The Duran’s Alex Christoforou and Editor-in-Chief Alexander Mercouris discuss the stunning U.S. jobs report that show employment regains of 2.5 million jobs in May. Unemployment fell to 13.3% as the U.S. economy starts to recover from the coronavirus lockdown.
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The numbers: The U.S. regained 2.5 million jobs in May and the unemployment rate fell to 13.3%, confounding Wall Street expectations for another big wave of layoffs and signaling the economy began to revive last month from the worst economic crisis since the Great Depression of the 1930s.
Stock prices surged after the surprisingly upbeat May employment numbers. Economists polled by MarketWatch had forecast a loss of 7.25 million jobs. The unemployment rate had been expected to rise to 19% from a post–World War II record of 14.7% in April.
Every state began to reopen their economies to some degree in May, and the Bureau of Labor Statistics said 2.7 million people who had temporarily lost jobs amid the pandemic returned to work.
A slew of additional recent economic indicators also suggest economic growth has started to revive, if just marginally.
What happened: Bars and restaurants, the segment of the economy worst hit by the pandemic, recalled 1.4 million workers following a loss of more than 6 million positions in the prior two months. Many businesses had been either closed or forced to operate at reduced capacity given strict rules on social distancing.
Employment rebounded by 464,000 in construction, by 368,000 in retail and by 225,000 in manufacturing.
The health-care industry also began to recover from record job losses in April, boosting employment by 312,000. The fear of catching the coronavirus at hospitals and doctor and dental offices had led to a near-collapse in demand for nonemergency treatments.
In another oddly good sign, average hourly wages declined in May. Average earnings had soared in April largely because job losses fell most heavily on workers in lower-paying lines of work, taking their pay out of the arithmetic. The decrease in pay is another indicator that employees in retail, restaurants and other service industries started to go back to work.
The only segment to shed another large chunk of jobs was government. Employment fell by 585,000, mostly reflecting school closures that put bus drivers, cafeteria staff and others out of work.
The unemployment rate, meanwhile, slipped to an official 13.3% in May from a postwar record of 14.7% in April.
The BLS said the rate would have been three percentage points higher if households surveyed by the government had correctly described their job status. Some who have been put of work by the pandemic indicated they were “employed but absent from work.”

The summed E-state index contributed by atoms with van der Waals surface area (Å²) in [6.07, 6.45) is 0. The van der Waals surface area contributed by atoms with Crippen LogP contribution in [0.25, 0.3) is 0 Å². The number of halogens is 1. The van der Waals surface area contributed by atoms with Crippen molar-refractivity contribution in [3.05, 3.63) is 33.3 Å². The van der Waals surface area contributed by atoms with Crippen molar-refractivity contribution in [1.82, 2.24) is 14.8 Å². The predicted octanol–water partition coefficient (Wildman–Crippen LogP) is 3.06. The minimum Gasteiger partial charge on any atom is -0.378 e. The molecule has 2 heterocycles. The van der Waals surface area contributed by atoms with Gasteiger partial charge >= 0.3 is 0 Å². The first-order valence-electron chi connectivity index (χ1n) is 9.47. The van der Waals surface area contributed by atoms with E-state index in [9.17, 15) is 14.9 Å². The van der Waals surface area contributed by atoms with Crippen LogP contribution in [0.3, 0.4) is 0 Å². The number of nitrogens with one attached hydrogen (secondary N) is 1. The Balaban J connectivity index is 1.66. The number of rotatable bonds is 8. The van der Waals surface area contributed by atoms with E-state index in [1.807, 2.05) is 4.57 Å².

The record loss of jobs in April was revised up slightly to 20.7 million. Job losses in March were raised to 1.4 million from 881,000.
Even after the return of 2.5 million jobs in May, the number of working Americans is almost 20 million lower compared to the last month before the pandemic began.
Big picture: The collapse in the labor market may have come to a halt sooner than expected as more people return to work, but it could take a long time to pick up the pieces.
COVID-19 cases are still rising in the U.S., many companies are operating at limited capacity, and social-distancing practices are likely to hamstring others that rely on crowds to eke out a profit. The sometimes violent protests over policing practices might also be a temporary setback for businesses reopening in some of the larger cities.
Washington is considering more federal aid, including extended unemployment benefits that will be needed if millions of Americans find out there is no job to which they can return.
What they are saying? “As abruptly as the economy was pushed into recession, the reopening is helping to claw back the enormous loss of jobs,” said senior economist Sal Guatieri of BMO Capital Markets. “The May report provides a sense of optimism that most workers will be recalled in coming months.”
“Although today’s report feels like a relief for many, it’s important to remember the labor market still faces an unemployment rate at the highest level since the Great Depression with tens of millions of Americans still out of work,” said senior economist Daniel Zhao of Glassdoor. “While the labor market may be on the path to recovery, there is still a long way to go until the labor market returns to pre-crisis levels and makes up for lost growth.”
President Donald Trump, in a lengthy set of remarks in the Rose Garden that ranged well beyond the stated topic, the nonfarm-payrolls report, said he foresaw the economy’s rebound prospects as better than the best-case-scenario V-shaped recovery. A rocket ship, he suggested, would be a more apt metaphor.
Trump went on to invoke the name of George Floyd, the 46-year-old African-American man who died in Minneapolis police custody on May 25, setting off a wave of demonstrations against police brutality and prejudice around the country and beyond, in discussing the jobs-report surprise.
Trump’s likely opponent in November, Vice President Joe Biden, said he was disappointed to hear Trump “crowing” about the data — essentially, said Biden, hanging a “Mission: Accomplished” banner — when there remains so much work yet to do.
The statements, views and opinions expressed in this column are solely those of the author and do not necessarily represent those of The Duran.